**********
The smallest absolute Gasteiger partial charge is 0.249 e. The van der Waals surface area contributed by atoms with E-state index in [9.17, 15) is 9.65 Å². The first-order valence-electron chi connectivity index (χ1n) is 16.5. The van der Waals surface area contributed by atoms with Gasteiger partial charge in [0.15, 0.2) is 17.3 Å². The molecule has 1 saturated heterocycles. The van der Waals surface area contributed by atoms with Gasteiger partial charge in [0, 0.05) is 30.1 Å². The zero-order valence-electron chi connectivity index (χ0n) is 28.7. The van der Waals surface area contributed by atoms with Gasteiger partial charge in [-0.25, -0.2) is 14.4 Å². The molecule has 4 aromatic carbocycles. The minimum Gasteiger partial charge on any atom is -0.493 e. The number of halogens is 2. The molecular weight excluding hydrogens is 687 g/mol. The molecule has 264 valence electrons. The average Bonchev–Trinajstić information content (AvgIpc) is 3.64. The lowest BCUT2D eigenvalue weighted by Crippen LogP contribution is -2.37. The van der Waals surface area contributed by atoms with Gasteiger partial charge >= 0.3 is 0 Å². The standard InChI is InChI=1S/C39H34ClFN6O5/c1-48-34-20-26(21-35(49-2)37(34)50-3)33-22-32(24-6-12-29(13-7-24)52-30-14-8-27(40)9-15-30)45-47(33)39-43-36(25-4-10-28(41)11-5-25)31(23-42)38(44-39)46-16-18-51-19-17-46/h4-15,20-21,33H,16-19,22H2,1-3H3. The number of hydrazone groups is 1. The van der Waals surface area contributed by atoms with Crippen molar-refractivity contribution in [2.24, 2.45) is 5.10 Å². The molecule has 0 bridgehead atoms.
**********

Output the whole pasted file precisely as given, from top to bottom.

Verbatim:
The smallest absolute Gasteiger partial charge is 0.249 e. The van der Waals surface area contributed by atoms with E-state index in [9.17, 15) is 9.65 Å². The first-order valence-electron chi connectivity index (χ1n) is 16.5. The van der Waals surface area contributed by atoms with Gasteiger partial charge in [0.15, 0.2) is 17.3 Å². The molecule has 1 saturated heterocycles. The van der Waals surface area contributed by atoms with Gasteiger partial charge in [0, 0.05) is 30.1 Å². The zero-order valence-electron chi connectivity index (χ0n) is 28.7. The van der Waals surface area contributed by atoms with Gasteiger partial charge in [-0.25, -0.2) is 14.4 Å². The molecule has 4 aromatic carbocycles. The minimum Gasteiger partial charge on any atom is -0.493 e. The number of halogens is 2. The molecular weight excluding hydrogens is 687 g/mol. The molecule has 264 valence electrons. The average Bonchev–Trinajstić information content (AvgIpc) is 3.64. The lowest BCUT2D eigenvalue weighted by Crippen LogP contribution is -2.37. The van der Waals surface area contributed by atoms with Gasteiger partial charge >= 0.3 is 0 Å². The standard InChI is InChI=1S/C39H34ClFN6O5/c1-48-34-20-26(21-35(49-2)37(34)50-3)33-22-32(24-6-12-29(13-7-24)52-30-14-8-27(40)9-15-30)45-47(33)39-43-36(25-4-10-28(41)11-5-25)31(23-42)38(44-39)46-16-18-51-19-17-46/h4-15,20-21,33H,16-19,22H2,1-3H3. The number of hydrazone groups is 1. The van der Waals surface area contributed by atoms with Crippen molar-refractivity contribution in [2.24, 2.45) is 5.10 Å². The molecule has 0 bridgehead atoms.